Stephanie: Let’s talk a little bit about the process we’ve worked through so far. What was it like to collaborate with your group?


CBR: I like that you can collaborate with your partners because if you don’t have an idea then they can help you!


CTT: I really liked having groups because they can help.


PW: It’s fun, but really hard. In our group we are doing stories where all of our characters work together, so we have to coordinate.


BH: So for example, if a friend called another in one of our stories, you both have to talk about the phone call in your own story from your character’s point of view.

Stephanie: How has it been so far planning a Choose Your Own Adventure story with multiple endings and storylines?


BH: Pretty hard! A Choose Your Own Adventure isn’t like a normal story so it’s hard for the writer. You have to make separate decisions.


AV: Sometimes a little overwhelming to do in one month!


TB: I think it’s very fun, because you get to experience doing many different things. For example, in a normal story Harry Potter can walk to the market. But in our stories, you can ask the reader “Which market do you go to?” It makes the audience feel like they are in the story.


CBR: Yeah, you have to write in second person which feels different. You have to say “YOU go to the market.”

Stephanie: We looked at the Greek myth Orpheus and Eurydice. The ending was a bit strange, wasn’t it? It didn’t end very well for Orpheus, and we talked about how we could have ended it differently to change the theme of the story. How does the ending change how the reader feels?


BH: Basically, a sad ending will make people feel disappointed but if it’s happy they think “Yay! We accomplished our goal and what we wanted to do!”


Stephanie: Thank you all for your answers! To wrap this up, what are some of your favorite adventure stories?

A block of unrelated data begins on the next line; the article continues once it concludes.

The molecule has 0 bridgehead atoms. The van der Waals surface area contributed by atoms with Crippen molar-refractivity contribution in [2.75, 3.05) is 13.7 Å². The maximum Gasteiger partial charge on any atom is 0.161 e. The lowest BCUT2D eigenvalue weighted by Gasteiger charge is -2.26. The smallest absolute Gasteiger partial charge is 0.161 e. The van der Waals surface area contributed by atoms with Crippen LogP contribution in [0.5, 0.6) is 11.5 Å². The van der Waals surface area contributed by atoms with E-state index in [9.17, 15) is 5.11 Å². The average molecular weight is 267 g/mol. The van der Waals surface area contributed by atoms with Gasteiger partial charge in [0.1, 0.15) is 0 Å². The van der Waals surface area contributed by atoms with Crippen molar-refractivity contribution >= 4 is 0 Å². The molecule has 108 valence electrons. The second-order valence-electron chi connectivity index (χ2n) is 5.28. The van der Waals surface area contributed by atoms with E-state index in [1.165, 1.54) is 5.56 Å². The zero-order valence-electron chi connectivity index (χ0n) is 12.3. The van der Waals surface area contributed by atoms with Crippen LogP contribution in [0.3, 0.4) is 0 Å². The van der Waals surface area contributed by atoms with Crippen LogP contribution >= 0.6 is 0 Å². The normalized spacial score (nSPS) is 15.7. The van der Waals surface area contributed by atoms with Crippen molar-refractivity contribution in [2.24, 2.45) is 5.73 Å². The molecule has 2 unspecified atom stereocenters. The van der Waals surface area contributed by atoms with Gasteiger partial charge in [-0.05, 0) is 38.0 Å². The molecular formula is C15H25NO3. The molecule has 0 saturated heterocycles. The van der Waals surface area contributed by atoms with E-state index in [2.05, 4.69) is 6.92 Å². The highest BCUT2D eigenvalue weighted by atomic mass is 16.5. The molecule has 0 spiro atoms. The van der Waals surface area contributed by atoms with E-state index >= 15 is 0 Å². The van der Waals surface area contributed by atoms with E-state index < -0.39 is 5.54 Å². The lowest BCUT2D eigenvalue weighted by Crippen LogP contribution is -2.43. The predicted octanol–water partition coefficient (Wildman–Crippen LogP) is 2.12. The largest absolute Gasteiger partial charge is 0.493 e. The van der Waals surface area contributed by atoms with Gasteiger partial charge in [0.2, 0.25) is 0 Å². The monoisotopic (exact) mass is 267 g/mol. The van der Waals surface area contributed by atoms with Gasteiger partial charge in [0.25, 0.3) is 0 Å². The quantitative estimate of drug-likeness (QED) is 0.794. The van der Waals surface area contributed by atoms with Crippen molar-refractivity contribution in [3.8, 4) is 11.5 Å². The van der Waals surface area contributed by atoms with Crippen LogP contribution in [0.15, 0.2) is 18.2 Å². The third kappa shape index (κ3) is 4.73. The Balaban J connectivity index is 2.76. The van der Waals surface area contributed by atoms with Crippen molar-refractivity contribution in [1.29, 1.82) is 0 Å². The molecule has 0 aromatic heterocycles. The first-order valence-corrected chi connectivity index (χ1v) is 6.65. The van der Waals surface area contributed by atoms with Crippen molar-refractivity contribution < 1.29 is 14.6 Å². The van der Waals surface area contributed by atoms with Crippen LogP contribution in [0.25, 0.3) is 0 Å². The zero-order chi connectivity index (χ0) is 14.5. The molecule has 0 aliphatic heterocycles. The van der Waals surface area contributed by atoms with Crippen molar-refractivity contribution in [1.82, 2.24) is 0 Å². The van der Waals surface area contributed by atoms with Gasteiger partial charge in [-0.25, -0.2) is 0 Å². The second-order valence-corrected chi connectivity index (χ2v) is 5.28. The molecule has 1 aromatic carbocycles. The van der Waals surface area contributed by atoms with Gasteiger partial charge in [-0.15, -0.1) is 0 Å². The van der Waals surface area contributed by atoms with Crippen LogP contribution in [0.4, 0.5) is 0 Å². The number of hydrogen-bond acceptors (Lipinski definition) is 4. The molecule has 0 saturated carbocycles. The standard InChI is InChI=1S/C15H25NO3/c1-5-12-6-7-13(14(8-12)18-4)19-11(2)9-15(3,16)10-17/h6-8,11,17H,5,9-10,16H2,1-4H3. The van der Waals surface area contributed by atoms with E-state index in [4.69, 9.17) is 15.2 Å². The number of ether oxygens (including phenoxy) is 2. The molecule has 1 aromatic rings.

CBR: Harry Potter!


BH: Oh! The Lion, the Witch, and the Wardrobe from Narnia.


CTT: The Worst Witch and Prodigy.


JM: Johnny Test!


PW: Minecraft and Pokemon. Also Forza Horizon 5.


TS: I like Zelda and Pokemon.


MMR: Prodigy! Also Geronimo Stilton books.


At Sycamore School, our students share their work with the community at our Exhibition of Learning. The 3rd and 4th graders will be creating their Choose Your Own Adventure stories on a digital platform called Twinery. It’s a tool that can be used to create interactive narrative games through simple coding. Below you can see what the working area of the platform looks like, while the players get to see the image on the right. The blue choices are clickable, and you can add images, music, and videos to entertain your audience while they play through your story.

From the Epic of Gilgamesh to Beowulf, adventure stories are some of our oldest known pieces of literature. This genre has been beloved by people of all ages throughout history, and some of our most famous franchises are part of this category. Harry Potter, Star Wars, and Marvel have reached so much success because of the incredible universes they have created for audiences. With this project, we hope that the students will start to learn what it takes to build worlds that have the potential to bring imagination and entertainment to audiences around the world.